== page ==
As the US Presidential election approaches, arguments are polarising between two regressive options. Michael Doyle calls on the left to look beyond the false dichotomy to an empire in crisis.
The appalling first presidential show-down between Donald Trump and Joe Biden has reanimated a recurring debate on the broad left in the UK and the US, on whether socialists should back the ‘lesser of two evils’ in the US elections. Every US presidential cycle presents two candidates who are both backed by corporate America and propose policies that have adverse impacts on most Americans. 40% of Americans would be unable to come up with $400 to deal with an unexpected bill. Since the beginning of the neoliberal period of capitalism, poverty and income inequality have increased substantially and has disproportionately hit minority communities. NAFTA has wrought social havoc in large parts of the US, creating industrial deserts with high levels of opium addiction now common. So ‘evil’ there is.
Some prominent media commentators on the left in the UK and the US have repeatedly identified these negative and destructive impacts of neoliberalism, and many more besides. However, despite these empirically robust and cogently argued pieces of analysis, come election time in November, they will argue that left-wingers should vote for Joe Biden. This is a curious and dangerous paradox that has prevented the left from challenging the neoliberal consensus. In this article, I will explore why the left has been trapped in an intellectual prison since the inception of neoliberalism and a brief exegesis on Biden’s record and why the strategy of ‘pushing him left’ is futile.
The starting point in understanding why the broad left is trapped in this paradox of backing a presidential candidate with a proven track record of causing harm to the people the left care most about is the reproduction of the relations of capitalist production. Two types of state apparatus ensure that neoliberal capitalism is repeatedly reproduced: repressive and ideological. The repressive state apparatus constitutes an organized whole whose different parts are centralized beneath a commanding unity, that of the politics of class struggle applied by the political representatives of the ruling classes in possession of state power; the ideological state apparatuses are multiple, distinct and ‘relatively autonomous’ from the repressive state apparatus.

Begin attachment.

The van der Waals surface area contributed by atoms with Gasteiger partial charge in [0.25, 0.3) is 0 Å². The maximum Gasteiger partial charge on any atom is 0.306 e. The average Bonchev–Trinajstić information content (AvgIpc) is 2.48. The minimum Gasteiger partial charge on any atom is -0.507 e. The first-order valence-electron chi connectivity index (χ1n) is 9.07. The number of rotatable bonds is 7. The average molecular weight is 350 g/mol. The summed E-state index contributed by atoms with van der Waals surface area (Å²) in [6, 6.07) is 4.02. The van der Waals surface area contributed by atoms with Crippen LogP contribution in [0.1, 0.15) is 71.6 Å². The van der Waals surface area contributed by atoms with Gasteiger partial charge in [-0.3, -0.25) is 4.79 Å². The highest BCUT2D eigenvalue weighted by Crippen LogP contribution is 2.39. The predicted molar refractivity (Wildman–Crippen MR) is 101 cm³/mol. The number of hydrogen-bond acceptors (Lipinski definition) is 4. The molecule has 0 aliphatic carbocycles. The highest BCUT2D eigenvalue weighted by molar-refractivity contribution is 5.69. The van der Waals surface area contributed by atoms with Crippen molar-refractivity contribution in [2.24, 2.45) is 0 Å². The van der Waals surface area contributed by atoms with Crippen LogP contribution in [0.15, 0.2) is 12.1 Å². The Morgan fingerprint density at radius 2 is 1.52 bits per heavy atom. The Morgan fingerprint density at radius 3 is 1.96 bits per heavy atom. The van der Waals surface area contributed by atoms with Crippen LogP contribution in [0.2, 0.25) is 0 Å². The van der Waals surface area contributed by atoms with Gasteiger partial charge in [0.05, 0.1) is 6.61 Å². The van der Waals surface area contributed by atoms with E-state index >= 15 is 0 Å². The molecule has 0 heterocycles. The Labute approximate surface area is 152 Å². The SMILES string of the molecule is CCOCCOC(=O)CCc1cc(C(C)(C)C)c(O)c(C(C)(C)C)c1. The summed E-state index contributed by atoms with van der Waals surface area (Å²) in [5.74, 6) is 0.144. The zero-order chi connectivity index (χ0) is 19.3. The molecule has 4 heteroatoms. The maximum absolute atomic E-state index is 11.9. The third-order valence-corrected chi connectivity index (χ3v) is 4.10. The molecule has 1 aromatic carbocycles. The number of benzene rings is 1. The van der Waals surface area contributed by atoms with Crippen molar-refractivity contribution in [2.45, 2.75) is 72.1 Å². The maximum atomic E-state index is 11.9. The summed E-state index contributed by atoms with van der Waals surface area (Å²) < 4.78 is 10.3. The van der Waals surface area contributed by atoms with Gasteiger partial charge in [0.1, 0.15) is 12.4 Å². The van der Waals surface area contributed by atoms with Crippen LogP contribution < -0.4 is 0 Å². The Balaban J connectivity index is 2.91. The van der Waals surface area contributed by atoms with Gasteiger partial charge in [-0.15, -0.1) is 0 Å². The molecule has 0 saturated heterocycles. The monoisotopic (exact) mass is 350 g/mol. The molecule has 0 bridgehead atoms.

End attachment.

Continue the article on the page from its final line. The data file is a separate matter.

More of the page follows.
The US has ruthlessly enforced repression, breaking strikes with force, to police violence towards black Americans amongst just many examples of state repression. A series of defeats on the American working-class in past decades contributing to a psychology of defeat which has limited the political horizons of much of the American left. The same process has occurred in the UK and has had a similar impact on much of the UK left.
There are many ideological state apparatuses responsible for consistently reproducing these relations: mass media, schools and the church (which in the US is state-sponsored and ideologically powerful) among them. The mass media relentlessly promote the idea that there is no alternative to the current political and socio-economic system; the school system sets most Americans on a trajectory of economic insecurity and poverty; religious justifications are given for poverty by Congressmen, evoking the famous biblical line ‘he who does not work, neither shall he eat’. Repression, ideology and the psychology of defeat create the illusion of a properly functioning bourgeois liberal democracy which negates the possibility of building a new party or other political alternatives. Therefore, locked into this system of reproduction, leading elements of the left have settled for working within a system that does allow the building of an alternative to neoliberalism to be developed. Thus, when the quadrennial presidential electoral cycle occurs, elements of the British and American left advocate a vote for the lesser of ‘two evils’. One of the ironies of this advocacy is the disappointment those elements of the left feel with their choice. For example, when Barack Obama was elected in 2008, many on the left believed that he would deliver some of the ‘hope’ and ‘change’ he promised; only to be disappointed that he did not fulfil even one of the key promises which would have marked a decisive break with Bush’s presidency: the closing of the Guantanamo Bay torture camp being the most obvious example.